Is Josh Beckett tipping his pitches to the Yankees?
Another View from the Lone Red Seat
It looks like the Yankees have figured out Josh Beckett, so much so that heâ€™s tipping his pitches to them.Â Over the last two seasons Josh Beckettâ€™s ERA versus the Yankees is a lofty 7.45.Â He has pitched into or beyond the 7th inning only twice and has given up 17 home runs over his 10 Yankees starts since opening day in 2009.
Josh Beckett has been one of the top front line pitchers in all of baseball since he burst onto the scene in 2003.Â That season he helped the Florida Marlins defeat the Yankees in the World Series and was named Series MVP on the strength of his 1.10 ERA and complete game, 5-hit shutout which closed out the Yankees in Game 6.
But over the last few years, the Yankees have hit Beckett hard.Â Even going back to 2009 when Beckett was 17-6 with an ERA of 3.86, the Yankees had a great deal of success against him.Â His ERA versus the Yankees in 2009 was almost a run and a half higher than his overall ERA coming in at 5.34.Â To Beckettâ€™s credit he threw two great starts at the Yanks that season, one in June where he went six strong innings surrendering only one hit in a Red Sox 7-0 victory.Â Later that season he had a no decision in August where he threw 7 innings and gave up just 4 hits in a 2-0 loss.Â But in his three other starts he went a combined 19 innings and gave up 29 hits, 19 runs, all earned and had an ERA of 9.00.Â In those 3 games he gave up 8 home runs; almost 1/3 of the total home runs he gave up over his 32 starts.Â So in an otherwise dominant year for Beckett, his stats versus the Yankees were:
Moving forward to 2010, a season in which Beckett was plagued by injuries and was perhaps his worst as a pro, he was 6-6 overall with career high ERA of 5.34.Â As rough as last season was for him it was much worse versus the Yankees.Â He had 5 of his 21 starts against the Yankees and in those 5 starts he went 26 innings giving up 40 hits, 31 runs, 29 earned and had an ERA of 10.03.Â He also gave up 9 of his total 20 home runs to them.Â Summarizing his season, those 5 starts represented 20% of his total innings pitched but 35% of the total earned runs he surrendered and 45% of the home runs he gave up.Â If you subtract the Yankee games out of his ERA it would drop by over a run per game, going from 5.78 down to 4.69.Â Here is Beckettâ€™s line versus the Yankees in 2010:
So the Yankees’ propensity to knock Beckett around would either be a sign of greater focus against him or perhaps that theyâ€™ve picked up something in his delivery that tips his pitches.Â On opening day last year he gave up back-to-back home runs to Posada and Granderson in the second inning.Â In his September start he gave up 4 home runs in 6 2/3 innings with another set of back-to-back home runs to Teixeira and A-Rod in the 6th inning.Â Â In 2009 he gave up 5 home runs in his August 23rd loss.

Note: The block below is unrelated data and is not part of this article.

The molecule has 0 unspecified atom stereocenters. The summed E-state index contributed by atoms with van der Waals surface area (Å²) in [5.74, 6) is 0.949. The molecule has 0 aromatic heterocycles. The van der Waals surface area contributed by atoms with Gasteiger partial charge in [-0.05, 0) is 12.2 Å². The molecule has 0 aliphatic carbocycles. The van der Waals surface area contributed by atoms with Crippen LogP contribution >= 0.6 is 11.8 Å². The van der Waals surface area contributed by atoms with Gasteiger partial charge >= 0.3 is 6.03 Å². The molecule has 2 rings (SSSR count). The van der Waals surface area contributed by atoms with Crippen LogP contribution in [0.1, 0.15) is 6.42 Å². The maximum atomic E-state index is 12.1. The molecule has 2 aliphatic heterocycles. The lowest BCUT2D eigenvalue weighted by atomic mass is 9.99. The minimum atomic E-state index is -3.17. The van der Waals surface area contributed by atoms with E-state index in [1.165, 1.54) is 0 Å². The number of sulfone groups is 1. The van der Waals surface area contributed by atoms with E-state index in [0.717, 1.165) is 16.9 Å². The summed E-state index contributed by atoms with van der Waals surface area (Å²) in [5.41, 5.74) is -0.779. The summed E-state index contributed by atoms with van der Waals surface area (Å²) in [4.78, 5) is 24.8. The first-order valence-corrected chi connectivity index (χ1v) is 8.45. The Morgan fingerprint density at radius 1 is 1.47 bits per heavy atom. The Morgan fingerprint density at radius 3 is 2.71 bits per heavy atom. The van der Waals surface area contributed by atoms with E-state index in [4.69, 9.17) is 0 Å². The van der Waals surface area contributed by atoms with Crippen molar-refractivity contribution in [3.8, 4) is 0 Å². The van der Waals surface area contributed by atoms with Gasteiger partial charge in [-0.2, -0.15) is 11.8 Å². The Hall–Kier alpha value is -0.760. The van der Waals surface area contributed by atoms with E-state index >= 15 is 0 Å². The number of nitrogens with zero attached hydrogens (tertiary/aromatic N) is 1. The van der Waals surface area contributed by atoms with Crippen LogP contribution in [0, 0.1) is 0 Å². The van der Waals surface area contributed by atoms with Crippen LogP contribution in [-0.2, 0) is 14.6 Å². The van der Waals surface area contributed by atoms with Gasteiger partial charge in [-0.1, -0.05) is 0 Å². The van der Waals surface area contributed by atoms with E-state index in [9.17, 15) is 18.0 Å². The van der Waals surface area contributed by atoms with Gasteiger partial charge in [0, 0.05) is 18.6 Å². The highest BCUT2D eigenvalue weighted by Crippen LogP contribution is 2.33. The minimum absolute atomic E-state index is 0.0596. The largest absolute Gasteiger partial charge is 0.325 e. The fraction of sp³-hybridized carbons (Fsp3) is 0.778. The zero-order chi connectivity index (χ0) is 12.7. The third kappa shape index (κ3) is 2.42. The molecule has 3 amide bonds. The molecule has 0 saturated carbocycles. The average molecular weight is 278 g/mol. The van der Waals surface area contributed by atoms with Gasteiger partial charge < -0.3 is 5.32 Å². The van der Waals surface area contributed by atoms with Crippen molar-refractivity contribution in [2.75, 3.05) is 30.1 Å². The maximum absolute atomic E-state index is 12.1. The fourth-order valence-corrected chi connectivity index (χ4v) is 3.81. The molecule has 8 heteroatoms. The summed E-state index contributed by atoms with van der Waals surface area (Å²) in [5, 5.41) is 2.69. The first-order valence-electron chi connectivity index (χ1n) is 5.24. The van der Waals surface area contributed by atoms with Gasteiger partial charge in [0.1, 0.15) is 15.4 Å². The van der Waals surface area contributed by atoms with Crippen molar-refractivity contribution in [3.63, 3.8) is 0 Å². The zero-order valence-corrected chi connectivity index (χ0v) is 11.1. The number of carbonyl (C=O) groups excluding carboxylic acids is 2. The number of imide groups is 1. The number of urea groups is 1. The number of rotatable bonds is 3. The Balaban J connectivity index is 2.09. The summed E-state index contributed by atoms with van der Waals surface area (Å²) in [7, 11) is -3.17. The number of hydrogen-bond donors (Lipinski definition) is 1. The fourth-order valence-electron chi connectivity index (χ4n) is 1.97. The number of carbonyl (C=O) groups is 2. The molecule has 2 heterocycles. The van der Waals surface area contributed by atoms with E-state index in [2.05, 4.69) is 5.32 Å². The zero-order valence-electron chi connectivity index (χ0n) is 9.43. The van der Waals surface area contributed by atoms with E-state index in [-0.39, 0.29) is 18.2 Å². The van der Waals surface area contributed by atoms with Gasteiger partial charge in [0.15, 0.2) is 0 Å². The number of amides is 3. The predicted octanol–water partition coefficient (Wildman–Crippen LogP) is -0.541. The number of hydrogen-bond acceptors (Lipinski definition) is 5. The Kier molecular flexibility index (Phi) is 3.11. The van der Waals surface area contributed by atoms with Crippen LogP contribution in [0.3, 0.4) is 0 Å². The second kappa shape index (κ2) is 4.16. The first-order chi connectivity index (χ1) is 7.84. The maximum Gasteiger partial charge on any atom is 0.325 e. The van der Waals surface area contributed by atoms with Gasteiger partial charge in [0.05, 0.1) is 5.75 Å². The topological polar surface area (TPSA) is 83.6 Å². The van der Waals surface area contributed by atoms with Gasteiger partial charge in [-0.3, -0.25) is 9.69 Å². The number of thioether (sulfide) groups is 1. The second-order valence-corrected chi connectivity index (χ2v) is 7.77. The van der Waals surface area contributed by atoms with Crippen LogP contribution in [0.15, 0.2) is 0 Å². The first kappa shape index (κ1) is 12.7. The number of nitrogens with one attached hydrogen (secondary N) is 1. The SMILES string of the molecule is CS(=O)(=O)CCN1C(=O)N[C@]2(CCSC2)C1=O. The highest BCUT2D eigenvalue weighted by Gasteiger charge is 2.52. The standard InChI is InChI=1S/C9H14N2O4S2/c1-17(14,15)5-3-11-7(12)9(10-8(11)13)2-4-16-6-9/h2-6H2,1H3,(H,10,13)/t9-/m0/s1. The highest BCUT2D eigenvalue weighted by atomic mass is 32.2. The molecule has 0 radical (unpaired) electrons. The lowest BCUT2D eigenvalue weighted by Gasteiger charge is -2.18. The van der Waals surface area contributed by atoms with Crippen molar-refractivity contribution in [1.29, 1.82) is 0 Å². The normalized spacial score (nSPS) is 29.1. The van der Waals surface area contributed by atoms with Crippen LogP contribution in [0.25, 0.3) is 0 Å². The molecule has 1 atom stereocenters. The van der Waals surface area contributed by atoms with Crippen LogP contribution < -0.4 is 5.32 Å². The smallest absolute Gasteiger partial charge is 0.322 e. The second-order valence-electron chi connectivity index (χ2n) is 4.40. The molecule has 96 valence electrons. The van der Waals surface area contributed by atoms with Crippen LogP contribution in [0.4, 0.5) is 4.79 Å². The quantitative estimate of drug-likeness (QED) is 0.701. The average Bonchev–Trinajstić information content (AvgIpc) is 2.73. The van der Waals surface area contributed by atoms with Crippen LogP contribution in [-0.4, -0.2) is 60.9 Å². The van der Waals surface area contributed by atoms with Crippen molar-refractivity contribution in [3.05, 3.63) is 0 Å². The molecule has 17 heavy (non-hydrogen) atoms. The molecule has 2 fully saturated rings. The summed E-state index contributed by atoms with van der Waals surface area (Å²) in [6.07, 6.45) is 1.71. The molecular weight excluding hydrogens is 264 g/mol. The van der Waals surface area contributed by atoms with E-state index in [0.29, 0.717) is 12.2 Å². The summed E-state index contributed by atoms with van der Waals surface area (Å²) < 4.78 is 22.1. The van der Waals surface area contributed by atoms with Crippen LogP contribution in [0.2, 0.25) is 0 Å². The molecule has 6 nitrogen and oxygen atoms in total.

So the question is, is it just an issue with Beckett or have the Bronx Bombers turned other top pitchers into a less than average hurler?Â I took a look at the top AL Cy Young Award vote-getters over the last 2-3 seasons to see how they fared.Â Starting with the 2010 Cy Young Award winner Felix Hernandez, in a season where his record was barely better than .500 at 13-12, he was 3-0 versus the Yankees with a 0.35 ERA.Â During Roy Halladayâ€™s last season with the Jays in 2009 he was 3-1 with a 2.70 ERA, which was lower than his overall ERA of 2.79.Â Beckettâ€™s teammate Jon Lester was also 3-0 versus the Yankees last season with an ERA of 2.13.Â Cliff Lee was 2-0 with an ERA of 3.09 in the regular season and Rays sensation David Price was 2-1 with an ERA of 4.39.Â So Beckett gave up more runs to the Yankees last season than King Felix, David Price, Jon Lester and Cliff Lee combined in 75 1/3 fewer innings.Â Overall those four were 10-1 with an ERA of 2.49 during 2010 when facing the Yankees.Â Zach Greinke has avoided the Yanks the last two seasons, somehow, but in 2008 he was 1-1 with a 1.83 ERA.Â Justin Verlander was third in the Cy Young voting in 2009 and was 1-1 with a 1.29 ERA.Â This may not be conclusive evidence that the Yankees have picked up something in Beckettâ€™s delivery but it certainly puts me on that path.
To my semi-trained eye I was able to call about 50% of his pitches last season.Â I was watching the speed and hesitation prior to his release and could frequently predict when a fast ball was about to come.Â I could see the absence of that hesitation when a curve or off speed pitch was called.Â If I can see it, Iâ€™m sure the Yankees are way ahead of me.Â If he is going to get back to being a top-of-the-rotation, dominant pitcher he needs to get back to a consistent delivery and arm speed that does not give the batter an idea of whatâ€™s about to come.Â It will also go a long way towards making the Sox World Series contenders this year.Â To paraphrase my partner Dave Rattigan, the Sox are going to trot out the same five pitchers this year as they did last year.Â They are going to need better performances from Beckett, Lackey and Dice-K in order to bring home their third World Series trophy in seven seasons.Â A major factor is going to be Beckett and his ability to keep the Yankees and every other team from knowing whatâ€™s coming before he releases the ball.